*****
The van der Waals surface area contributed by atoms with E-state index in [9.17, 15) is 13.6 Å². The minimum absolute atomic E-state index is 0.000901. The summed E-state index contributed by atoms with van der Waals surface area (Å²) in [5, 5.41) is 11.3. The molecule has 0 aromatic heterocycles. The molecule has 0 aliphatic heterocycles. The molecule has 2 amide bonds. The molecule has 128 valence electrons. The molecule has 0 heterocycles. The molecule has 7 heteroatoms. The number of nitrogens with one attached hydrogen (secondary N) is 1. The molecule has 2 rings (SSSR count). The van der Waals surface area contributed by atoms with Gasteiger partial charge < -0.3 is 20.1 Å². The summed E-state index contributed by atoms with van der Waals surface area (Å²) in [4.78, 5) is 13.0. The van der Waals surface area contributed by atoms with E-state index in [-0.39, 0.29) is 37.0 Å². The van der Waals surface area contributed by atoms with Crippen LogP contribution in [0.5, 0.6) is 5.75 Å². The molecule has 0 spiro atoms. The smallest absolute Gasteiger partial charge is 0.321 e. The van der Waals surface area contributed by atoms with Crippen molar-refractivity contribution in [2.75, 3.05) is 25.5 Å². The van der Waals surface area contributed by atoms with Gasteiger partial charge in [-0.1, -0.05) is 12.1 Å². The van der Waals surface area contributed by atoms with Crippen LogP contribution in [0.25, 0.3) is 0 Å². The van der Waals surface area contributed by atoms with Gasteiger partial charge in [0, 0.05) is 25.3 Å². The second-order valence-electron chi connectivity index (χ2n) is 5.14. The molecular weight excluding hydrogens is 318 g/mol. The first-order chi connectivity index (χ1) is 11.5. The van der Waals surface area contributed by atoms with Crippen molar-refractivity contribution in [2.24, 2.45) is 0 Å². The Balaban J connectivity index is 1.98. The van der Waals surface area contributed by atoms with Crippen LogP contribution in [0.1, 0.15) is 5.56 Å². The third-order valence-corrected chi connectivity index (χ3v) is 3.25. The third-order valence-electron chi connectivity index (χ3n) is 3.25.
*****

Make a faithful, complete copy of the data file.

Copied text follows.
The van der Waals surface area contributed by atoms with E-state index in [9.17, 15) is 13.6 Å². The minimum absolute atomic E-state index is 0.000901. The summed E-state index contributed by atoms with van der Waals surface area (Å²) in [5, 5.41) is 11.3. The molecule has 0 aromatic heterocycles. The molecule has 0 aliphatic heterocycles. The molecule has 2 amide bonds. The molecule has 128 valence electrons. The molecule has 0 heterocycles. The molecule has 7 heteroatoms. The number of nitrogens with one attached hydrogen (secondary N) is 1. The molecule has 2 rings (SSSR count). The van der Waals surface area contributed by atoms with Gasteiger partial charge < -0.3 is 20.1 Å². The summed E-state index contributed by atoms with van der Waals surface area (Å²) in [4.78, 5) is 13.0. The van der Waals surface area contributed by atoms with E-state index in [-0.39, 0.29) is 37.0 Å². The van der Waals surface area contributed by atoms with Crippen LogP contribution in [0.5, 0.6) is 5.75 Å². The molecule has 0 spiro atoms. The smallest absolute Gasteiger partial charge is 0.321 e. The van der Waals surface area contributed by atoms with Crippen molar-refractivity contribution in [2.75, 3.05) is 25.5 Å². The van der Waals surface area contributed by atoms with Gasteiger partial charge in [-0.1, -0.05) is 12.1 Å². The van der Waals surface area contributed by atoms with Crippen LogP contribution in [0.25, 0.3) is 0 Å². The van der Waals surface area contributed by atoms with Gasteiger partial charge in [0, 0.05) is 25.3 Å². The second-order valence-electron chi connectivity index (χ2n) is 5.14. The molecular weight excluding hydrogens is 318 g/mol. The first-order chi connectivity index (χ1) is 11.5. The van der Waals surface area contributed by atoms with Crippen molar-refractivity contribution in [2.24, 2.45) is 0 Å². The Balaban J connectivity index is 1.98. The van der Waals surface area contributed by atoms with Crippen LogP contribution in [0.1, 0.15) is 5.56 Å². The third-order valence-corrected chi connectivity index (χ3v) is 3.25. The third-order valence-electron chi connectivity index (χ3n) is 3.25.